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William Thow (1842–1926)

by J. D. Walker

This article was published:

William Thow (1842-1926), railway engineer, was born on 29 June 1842 at West Derby, Lancashire, England, son of John Thow, engineer, and his wife Mary Nicholson, née Milne. After attending schools at Carlisle, he worked under his father on the Lancaster and Carlisle Railway. William was a pupil of Alexander Allan on the Scottish Central Railway before being employed as a draftsman with Dübs Locomotive Works, Glasgow. When Allan was made general manager of the Worcester Engine Works Co., Thow joined him, became chief draftsman and worked at Crewe under John Ramsbottom. In London on 28 March 1871 Thow married a widow Agnes Noble (d.1897), née Forrester, then went to Egypt as inspector and mechanical assistant to (Sir) John Fowler.

Appointed locomotive engineer for the South Australian Railways in 1876, Thow was hampered in that colony by insufficient funds, gauge problems and political interference. He attempted to modernize and rationalize obsolete and diverse locomotive stock. On the narrow gauge he introduced, in 1878, thirty-five 'W' class, and, in 1886, 134 'Y' class engines. He was less successful on the broad gauge, but his engines included twenty-two 'Q' class of 1885 and thirty 4-6-0 'R' class of 1886; the latter formed the basis of continuing South Australian locomotive development until the 1920s.

In 1888 Thow was asked by the New South Wales government to report on its locomotives and rolling-stock. He criticized previous policy and condemned a situation which mirrored his early experience in South Australia. There were a large number of classes, often with few locomotives, and many were obsolete. Thow was appointed locomotive engineer on the New South Wales Government Railways in 1889 and embarked on a massive programme of modernization and standardization. In 1892 the first of 161 advanced P6 (C32) class passenger locomotives was introduced. The standard goods T524 (D50) class was introduced in 1896 and eventually totalled 280. The S636 (C30) class suburban tank-engines followed in 1903 and 145 were built. All three classes continued in use until the State gradually abandoned railway steam-engines after World War II. The P6 class, well to the forefront of passenger locomotives when introduced, became world famous.

The growth of the system and of traffic did not allow Thow to achieve his objectives. Far too many of the earlier locomotives remained, and twenty goods engines and twelve passenger engines were purchased from the Baldwin Co. while Thow was overseas. In 1892 he was involved in two royal commissions. The first, which inquired into alleged defects of the American locomotives, saw him in the role of expert witness rather than culprit; the second investigated charges by William Schey against Edward Eddy in which Thow was accused of belonging to a 'ring' with Eddy, Fowler and the English locomotive manufacturers, Beyer, Peacock & Co. The charges, largely political, were dismissed.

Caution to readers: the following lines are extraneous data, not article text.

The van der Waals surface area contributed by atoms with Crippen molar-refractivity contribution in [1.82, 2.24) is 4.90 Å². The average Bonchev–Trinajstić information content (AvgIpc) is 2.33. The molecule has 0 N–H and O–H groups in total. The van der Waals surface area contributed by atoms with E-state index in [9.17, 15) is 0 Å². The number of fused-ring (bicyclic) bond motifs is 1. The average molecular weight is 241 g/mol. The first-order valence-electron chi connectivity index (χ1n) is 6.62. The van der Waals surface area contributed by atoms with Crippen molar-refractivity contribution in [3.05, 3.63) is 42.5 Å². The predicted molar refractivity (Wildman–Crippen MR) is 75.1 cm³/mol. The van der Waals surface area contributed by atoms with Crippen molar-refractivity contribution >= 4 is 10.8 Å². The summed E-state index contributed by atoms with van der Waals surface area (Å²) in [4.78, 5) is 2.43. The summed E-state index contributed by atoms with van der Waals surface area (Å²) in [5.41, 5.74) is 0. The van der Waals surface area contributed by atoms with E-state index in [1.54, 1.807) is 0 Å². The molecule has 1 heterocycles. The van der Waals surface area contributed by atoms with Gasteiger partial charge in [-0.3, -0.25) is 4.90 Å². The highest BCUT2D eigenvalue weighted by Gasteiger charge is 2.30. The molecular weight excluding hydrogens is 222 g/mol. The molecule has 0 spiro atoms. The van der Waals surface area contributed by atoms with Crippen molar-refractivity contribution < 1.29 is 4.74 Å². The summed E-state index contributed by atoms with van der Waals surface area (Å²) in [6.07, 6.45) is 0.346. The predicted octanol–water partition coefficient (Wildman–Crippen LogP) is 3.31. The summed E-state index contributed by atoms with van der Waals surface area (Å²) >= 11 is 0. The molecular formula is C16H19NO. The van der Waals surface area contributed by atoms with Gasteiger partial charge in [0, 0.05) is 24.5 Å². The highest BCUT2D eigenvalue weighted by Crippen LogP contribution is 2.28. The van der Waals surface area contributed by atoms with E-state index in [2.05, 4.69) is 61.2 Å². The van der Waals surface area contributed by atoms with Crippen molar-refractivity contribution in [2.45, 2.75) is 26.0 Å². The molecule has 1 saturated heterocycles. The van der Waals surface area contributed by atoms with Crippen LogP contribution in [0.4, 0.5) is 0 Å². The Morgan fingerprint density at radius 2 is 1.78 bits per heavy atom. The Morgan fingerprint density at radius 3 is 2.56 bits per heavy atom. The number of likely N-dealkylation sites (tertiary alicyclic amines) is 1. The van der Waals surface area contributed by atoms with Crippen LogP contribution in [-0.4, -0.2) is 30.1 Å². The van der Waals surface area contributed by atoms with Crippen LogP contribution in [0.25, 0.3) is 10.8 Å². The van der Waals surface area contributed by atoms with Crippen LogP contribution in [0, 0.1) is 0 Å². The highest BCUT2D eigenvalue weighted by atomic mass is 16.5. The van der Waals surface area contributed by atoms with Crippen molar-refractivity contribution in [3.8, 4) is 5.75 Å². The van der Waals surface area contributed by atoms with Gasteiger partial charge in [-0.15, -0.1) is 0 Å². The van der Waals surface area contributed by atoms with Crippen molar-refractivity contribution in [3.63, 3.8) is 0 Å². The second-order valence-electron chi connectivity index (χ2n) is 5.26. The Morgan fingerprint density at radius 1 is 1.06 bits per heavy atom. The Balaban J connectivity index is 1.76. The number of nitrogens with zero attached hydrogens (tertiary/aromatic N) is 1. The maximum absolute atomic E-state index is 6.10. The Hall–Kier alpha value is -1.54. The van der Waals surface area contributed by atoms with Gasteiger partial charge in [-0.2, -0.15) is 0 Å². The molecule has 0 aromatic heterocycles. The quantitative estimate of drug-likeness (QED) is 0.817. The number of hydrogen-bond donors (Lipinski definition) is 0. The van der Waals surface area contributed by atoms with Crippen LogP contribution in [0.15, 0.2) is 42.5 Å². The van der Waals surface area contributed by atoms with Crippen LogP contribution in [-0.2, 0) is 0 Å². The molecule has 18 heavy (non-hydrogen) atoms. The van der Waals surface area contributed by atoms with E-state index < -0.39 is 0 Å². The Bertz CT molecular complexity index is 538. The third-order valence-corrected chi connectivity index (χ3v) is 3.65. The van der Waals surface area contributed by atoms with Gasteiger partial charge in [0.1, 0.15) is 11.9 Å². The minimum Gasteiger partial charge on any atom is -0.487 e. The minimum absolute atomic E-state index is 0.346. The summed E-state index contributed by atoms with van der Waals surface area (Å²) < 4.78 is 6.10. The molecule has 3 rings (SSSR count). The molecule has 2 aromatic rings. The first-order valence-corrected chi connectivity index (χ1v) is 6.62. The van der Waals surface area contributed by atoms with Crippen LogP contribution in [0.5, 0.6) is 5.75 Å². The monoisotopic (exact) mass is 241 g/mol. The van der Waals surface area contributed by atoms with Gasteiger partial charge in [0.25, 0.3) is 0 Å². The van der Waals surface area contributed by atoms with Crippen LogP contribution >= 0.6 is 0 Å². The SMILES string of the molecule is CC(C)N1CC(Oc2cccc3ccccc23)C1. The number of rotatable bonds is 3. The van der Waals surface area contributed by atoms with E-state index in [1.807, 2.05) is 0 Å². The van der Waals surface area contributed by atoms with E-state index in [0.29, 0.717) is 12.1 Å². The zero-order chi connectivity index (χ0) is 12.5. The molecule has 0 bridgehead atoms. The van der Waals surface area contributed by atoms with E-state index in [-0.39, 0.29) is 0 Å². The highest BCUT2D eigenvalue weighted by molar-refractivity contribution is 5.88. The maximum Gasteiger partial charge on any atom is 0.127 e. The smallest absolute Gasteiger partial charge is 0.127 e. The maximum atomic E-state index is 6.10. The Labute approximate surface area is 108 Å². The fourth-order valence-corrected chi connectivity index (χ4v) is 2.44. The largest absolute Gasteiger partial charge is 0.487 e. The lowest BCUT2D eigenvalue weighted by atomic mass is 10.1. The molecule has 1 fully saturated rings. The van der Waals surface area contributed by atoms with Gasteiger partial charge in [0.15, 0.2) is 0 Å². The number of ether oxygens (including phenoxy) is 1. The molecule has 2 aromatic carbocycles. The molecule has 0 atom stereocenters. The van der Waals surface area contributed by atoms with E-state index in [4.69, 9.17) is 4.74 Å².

For the rest of his career Thow built up his locomotive stud, improving and standardizing the carriage and wagon stock, and creating the facilities to operate and maintain them. He gave the railways a look and character which lasted until the 1950s. The dogbox carriages, introduced for express trains, were eventually seen throughout the network and were only retired from branch lines in the 1970s. On 21 January 1901 Thow married a widow with four children, Margaret Elphinstone Simpson, née Monteith, at Elsternwick, Victoria. He retired on 13 June 1911. A member of the institutions of Civil and Mechanical engineers, London, he also belonged to the American Railway Master Mechanics' Association.

Survived by his wife, and by a daughter of his first marriage, Thow died on 10 March 1926 at his Warrawee home, Sydney, and was buried in the Anglican section of Waverley cemetery; his estate was sworn for probate at £15,962. His influence on Australian locomotive development was enormous. When the trans-continental railway was completed in 1917, it was operated by a variant of his P6 class. Until the introduction of diesels, Thow's designs operated on five Australian systems.

Select Bibliography

  • Cyclopedia of N.S.W. (Syd, 1907)
  • Australian Railway Historical Society, A Century Plus of Locomotives (Syd, 1965)
  • O. S. Nock, Great Steam Locomotives of all Time (NY, 1977)
  • J. Westwood, Locomotive Designers in the Age of Steam (Lond, 1978)
  • R. G. Preston, Standards in Steam (Syd, 1985 and 1987)
  • R. E. Fluck et al, Steam Locomotives and Railcars of the South Australian Railways (Roseworth, SA, 1986)
  • Votes and Proceedings (Legislative Assembly, New South Wales), 1892-93, 5, pp 149, 543
  • New South Wales Railway and Tramway Magazine, 1 Dec 1920, p 768.

Citation details

J. D. Walker, 'Thow, William (1842–1926)', Australian Dictionary of Biography, National Centre of Biography, Australian National University,, published first in hardcopy 1990, accessed online 13 June 2024.

This article was published in hardcopy in Australian Dictionary of Biography, Volume 12, (Melbourne University Press), 1990

View the front pages for Volume 12

© Copyright Australian Dictionary of Biography, 2006-2024

Life Summary [details]


29 June, 1842
West Derby, Lancashire, England


10 March, 1926 (aged 83)
Warrawee, Sydney, New South Wales, Australia

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